Privateering refers to government licensing of private vessels to wage war against enemies of the state. In Canada this commenced with Samuel Argall's attack in 1613 on PORT-ROYAL, Acadia.
Privateering refers to government licensing of private vessels to wage war against enemies of the state. In Canada this commenced with Samuel Argall's attack in 1613 on Port-Royal, Acadia. English privateers, operating out of harbours in New England and Newfoundland, included the Kirke brothers who captured Québec in 1629. French privateers operated out of Port-Royal, Louisbourg and many isolated harbours, and included Pierre Le Moyne d'Iberville, who in 1696-97 captured and burned St John's and terrorized several coastal communities in Newfoundland. From 1756 to 1815 British privateers sailed from Halifax, Liverpool, Shelburne, Annapolis Royal, St Andrews and Saint John, cruising as far south as Venezuela. Britain's embroilment in numerous wars presented no shortage of conflicts in which privateersmen could become involved.
A cruise began when merchants invested risk capital. Usually a merchant vessel was converted, although infrequently a ship was specially built. A privateering licence (letter of marque) was acquired from the governor and the vessel was fitted out appropriately. Privateersmen received no salary, but rather signed aboard in the hope of sharing prize money. Although most came home, many were buried abroad or consigned to the ocean in canvas sacks with cannonballs at their feet. A captured vessel and its cargo were sent before the Court of Vice Admiralty in Halifax and, if judged to have been legally taken, were sold at public auction. During the War of 1812 the Liverpool Packet sent some 50 vessels before the court. The judge and court officials received commissions, and further proceeds were shared among each vessel's owners, its captain and crew, and the "informer" (as the captor was termed).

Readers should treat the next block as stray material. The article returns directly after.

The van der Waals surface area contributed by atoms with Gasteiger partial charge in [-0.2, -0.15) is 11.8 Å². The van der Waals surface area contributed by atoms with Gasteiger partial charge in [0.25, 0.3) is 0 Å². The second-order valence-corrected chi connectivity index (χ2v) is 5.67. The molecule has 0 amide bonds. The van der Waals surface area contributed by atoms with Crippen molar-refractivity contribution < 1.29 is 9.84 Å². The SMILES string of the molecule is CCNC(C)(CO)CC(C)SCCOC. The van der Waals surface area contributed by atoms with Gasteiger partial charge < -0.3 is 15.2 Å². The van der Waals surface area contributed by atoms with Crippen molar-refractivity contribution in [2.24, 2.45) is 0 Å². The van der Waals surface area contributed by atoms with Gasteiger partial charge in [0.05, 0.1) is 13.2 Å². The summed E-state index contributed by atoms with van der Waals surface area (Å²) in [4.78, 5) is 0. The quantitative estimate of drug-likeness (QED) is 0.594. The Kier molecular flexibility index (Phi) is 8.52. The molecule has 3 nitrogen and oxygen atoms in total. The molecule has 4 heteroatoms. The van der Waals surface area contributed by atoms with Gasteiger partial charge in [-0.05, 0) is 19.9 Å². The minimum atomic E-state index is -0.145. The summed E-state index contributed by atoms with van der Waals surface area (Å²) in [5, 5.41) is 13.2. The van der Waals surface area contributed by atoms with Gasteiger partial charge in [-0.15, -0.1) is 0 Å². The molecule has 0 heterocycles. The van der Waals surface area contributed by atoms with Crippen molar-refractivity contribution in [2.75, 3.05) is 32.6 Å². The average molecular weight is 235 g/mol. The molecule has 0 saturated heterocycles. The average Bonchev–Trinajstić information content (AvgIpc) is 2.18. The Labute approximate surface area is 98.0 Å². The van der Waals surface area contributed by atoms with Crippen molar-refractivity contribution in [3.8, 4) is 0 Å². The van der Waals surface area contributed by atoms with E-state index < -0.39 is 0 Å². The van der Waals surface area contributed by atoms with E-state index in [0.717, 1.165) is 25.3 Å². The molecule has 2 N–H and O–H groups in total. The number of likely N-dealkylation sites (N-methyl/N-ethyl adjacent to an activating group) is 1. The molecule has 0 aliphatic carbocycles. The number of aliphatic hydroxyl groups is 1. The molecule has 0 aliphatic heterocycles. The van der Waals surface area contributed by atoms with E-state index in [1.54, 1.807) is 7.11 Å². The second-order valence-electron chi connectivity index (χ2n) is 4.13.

Privateering from Canadian ports ceased in 1815 with the Treaty of Ghent, although it was not ended by international convention until the Declaration of Paris in 1856. Privateering was more than an economic activity, for it provided a means of defence and offence managed at the local level, much like the Canadian militia.